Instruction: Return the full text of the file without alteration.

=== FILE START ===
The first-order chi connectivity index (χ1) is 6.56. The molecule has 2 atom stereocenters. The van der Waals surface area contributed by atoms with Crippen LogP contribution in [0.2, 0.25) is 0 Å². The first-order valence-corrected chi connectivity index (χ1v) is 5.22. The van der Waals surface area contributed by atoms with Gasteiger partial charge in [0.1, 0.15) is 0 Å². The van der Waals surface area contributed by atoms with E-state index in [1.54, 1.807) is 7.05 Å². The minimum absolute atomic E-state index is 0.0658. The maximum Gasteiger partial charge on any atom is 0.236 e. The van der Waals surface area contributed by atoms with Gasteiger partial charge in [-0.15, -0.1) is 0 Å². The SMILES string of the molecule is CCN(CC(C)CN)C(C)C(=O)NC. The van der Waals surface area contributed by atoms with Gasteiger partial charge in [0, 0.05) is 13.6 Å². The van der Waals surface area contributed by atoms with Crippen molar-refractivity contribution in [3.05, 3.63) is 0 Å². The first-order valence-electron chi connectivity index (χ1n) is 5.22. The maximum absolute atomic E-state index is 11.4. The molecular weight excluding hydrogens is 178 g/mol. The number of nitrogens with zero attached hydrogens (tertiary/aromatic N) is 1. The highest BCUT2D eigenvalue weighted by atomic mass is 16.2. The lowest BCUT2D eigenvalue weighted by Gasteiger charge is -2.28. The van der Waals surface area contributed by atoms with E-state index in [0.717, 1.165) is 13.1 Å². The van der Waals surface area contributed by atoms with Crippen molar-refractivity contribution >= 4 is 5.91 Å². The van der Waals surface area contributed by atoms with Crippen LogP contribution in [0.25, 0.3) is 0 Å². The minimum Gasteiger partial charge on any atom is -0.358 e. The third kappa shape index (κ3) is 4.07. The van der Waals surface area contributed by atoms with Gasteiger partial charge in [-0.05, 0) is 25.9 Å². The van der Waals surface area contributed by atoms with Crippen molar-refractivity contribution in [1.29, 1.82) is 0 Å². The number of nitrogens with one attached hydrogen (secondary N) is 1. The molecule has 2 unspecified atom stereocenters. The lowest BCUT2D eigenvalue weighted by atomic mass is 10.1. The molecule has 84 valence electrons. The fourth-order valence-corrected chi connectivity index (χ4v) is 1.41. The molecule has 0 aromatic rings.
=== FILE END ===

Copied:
The first-order chi connectivity index (χ1) is 6.56. The molecule has 2 atom stereocenters. The van der Waals surface area contributed by atoms with Crippen LogP contribution in [0.2, 0.25) is 0 Å². The first-order valence-corrected chi connectivity index (χ1v) is 5.22. The van der Waals surface area contributed by atoms with Gasteiger partial charge in [0.1, 0.15) is 0 Å². The van der Waals surface area contributed by atoms with E-state index in [1.54, 1.807) is 7.05 Å². The minimum absolute atomic E-state index is 0.0658. The maximum Gasteiger partial charge on any atom is 0.236 e. The van der Waals surface area contributed by atoms with Gasteiger partial charge in [-0.15, -0.1) is 0 Å². The SMILES string of the molecule is CCN(CC(C)CN)C(C)C(=O)NC. The van der Waals surface area contributed by atoms with Gasteiger partial charge in [0, 0.05) is 13.6 Å². The van der Waals surface area contributed by atoms with Crippen molar-refractivity contribution in [3.05, 3.63) is 0 Å². The first-order valence-electron chi connectivity index (χ1n) is 5.22. The maximum absolute atomic E-state index is 11.4. The molecular weight excluding hydrogens is 178 g/mol. The number of nitrogens with zero attached hydrogens (tertiary/aromatic N) is 1. The highest BCUT2D eigenvalue weighted by atomic mass is 16.2. The lowest BCUT2D eigenvalue weighted by Gasteiger charge is -2.28. The van der Waals surface area contributed by atoms with E-state index in [0.717, 1.165) is 13.1 Å². The van der Waals surface area contributed by atoms with Crippen molar-refractivity contribution >= 4 is 5.91 Å². The van der Waals surface area contributed by atoms with Crippen LogP contribution in [0.25, 0.3) is 0 Å². The minimum Gasteiger partial charge on any atom is -0.358 e. The third kappa shape index (κ3) is 4.07. The van der Waals surface area contributed by atoms with Gasteiger partial charge in [-0.05, 0) is 25.9 Å². The van der Waals surface area contributed by atoms with Crippen molar-refractivity contribution in [1.29, 1.82) is 0 Å². The number of nitrogens with one attached hydrogen (secondary N) is 1. The molecule has 2 unspecified atom stereocenters. The lowest BCUT2D eigenvalue weighted by atomic mass is 10.1. The molecule has 84 valence electrons. The fourth-order valence-corrected chi connectivity index (χ4v) is 1.41. The molecule has 0 aromatic rings.